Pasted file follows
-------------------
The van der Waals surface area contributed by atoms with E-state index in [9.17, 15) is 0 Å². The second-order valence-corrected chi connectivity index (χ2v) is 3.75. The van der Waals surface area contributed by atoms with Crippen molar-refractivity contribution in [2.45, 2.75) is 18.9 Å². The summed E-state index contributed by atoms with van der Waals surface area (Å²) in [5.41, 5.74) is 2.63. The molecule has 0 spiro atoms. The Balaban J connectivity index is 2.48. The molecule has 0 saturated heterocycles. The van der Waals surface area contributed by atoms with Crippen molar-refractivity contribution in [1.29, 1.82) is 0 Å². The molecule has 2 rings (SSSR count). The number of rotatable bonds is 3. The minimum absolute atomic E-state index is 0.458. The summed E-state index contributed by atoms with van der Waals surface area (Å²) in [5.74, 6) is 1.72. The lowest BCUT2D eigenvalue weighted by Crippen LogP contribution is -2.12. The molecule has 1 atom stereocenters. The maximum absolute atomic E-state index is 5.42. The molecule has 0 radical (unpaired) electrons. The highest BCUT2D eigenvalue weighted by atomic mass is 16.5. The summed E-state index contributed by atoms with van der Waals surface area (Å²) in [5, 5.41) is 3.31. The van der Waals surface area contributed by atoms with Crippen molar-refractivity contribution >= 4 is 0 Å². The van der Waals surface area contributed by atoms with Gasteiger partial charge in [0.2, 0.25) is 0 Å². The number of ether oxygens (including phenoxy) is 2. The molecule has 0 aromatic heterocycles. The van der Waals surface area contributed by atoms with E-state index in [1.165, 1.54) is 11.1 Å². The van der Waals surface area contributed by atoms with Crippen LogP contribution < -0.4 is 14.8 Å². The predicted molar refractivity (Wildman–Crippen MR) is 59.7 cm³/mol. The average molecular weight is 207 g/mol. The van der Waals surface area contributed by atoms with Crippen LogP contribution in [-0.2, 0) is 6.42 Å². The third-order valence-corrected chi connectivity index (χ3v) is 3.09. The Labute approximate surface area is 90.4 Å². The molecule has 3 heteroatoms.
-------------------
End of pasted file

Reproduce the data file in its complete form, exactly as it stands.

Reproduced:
The van der Waals surface area contributed by atoms with E-state index in [9.17, 15) is 0 Å². The second-order valence-corrected chi connectivity index (χ2v) is 3.75. The van der Waals surface area contributed by atoms with Crippen molar-refractivity contribution in [2.45, 2.75) is 18.9 Å². The summed E-state index contributed by atoms with van der Waals surface area (Å²) in [5.41, 5.74) is 2.63. The molecule has 0 spiro atoms. The Balaban J connectivity index is 2.48. The molecule has 0 saturated heterocycles. The van der Waals surface area contributed by atoms with Crippen molar-refractivity contribution in [1.29, 1.82) is 0 Å². The molecule has 2 rings (SSSR count). The number of rotatable bonds is 3. The minimum absolute atomic E-state index is 0.458. The summed E-state index contributed by atoms with van der Waals surface area (Å²) in [5.74, 6) is 1.72. The lowest BCUT2D eigenvalue weighted by Crippen LogP contribution is -2.12. The molecule has 1 atom stereocenters. The maximum absolute atomic E-state index is 5.42. The molecule has 0 radical (unpaired) electrons. The highest BCUT2D eigenvalue weighted by atomic mass is 16.5. The summed E-state index contributed by atoms with van der Waals surface area (Å²) in [5, 5.41) is 3.31. The van der Waals surface area contributed by atoms with Crippen molar-refractivity contribution >= 4 is 0 Å². The van der Waals surface area contributed by atoms with Gasteiger partial charge in [0.2, 0.25) is 0 Å². The number of ether oxygens (including phenoxy) is 2. The molecule has 0 aromatic heterocycles. The van der Waals surface area contributed by atoms with E-state index in [1.165, 1.54) is 11.1 Å². The van der Waals surface area contributed by atoms with Crippen LogP contribution < -0.4 is 14.8 Å². The predicted molar refractivity (Wildman–Crippen MR) is 59.7 cm³/mol. The average molecular weight is 207 g/mol. The van der Waals surface area contributed by atoms with Crippen LogP contribution in [-0.2, 0) is 6.42 Å². The third-order valence-corrected chi connectivity index (χ3v) is 3.09. The Labute approximate surface area is 90.4 Å². The molecule has 3 heteroatoms.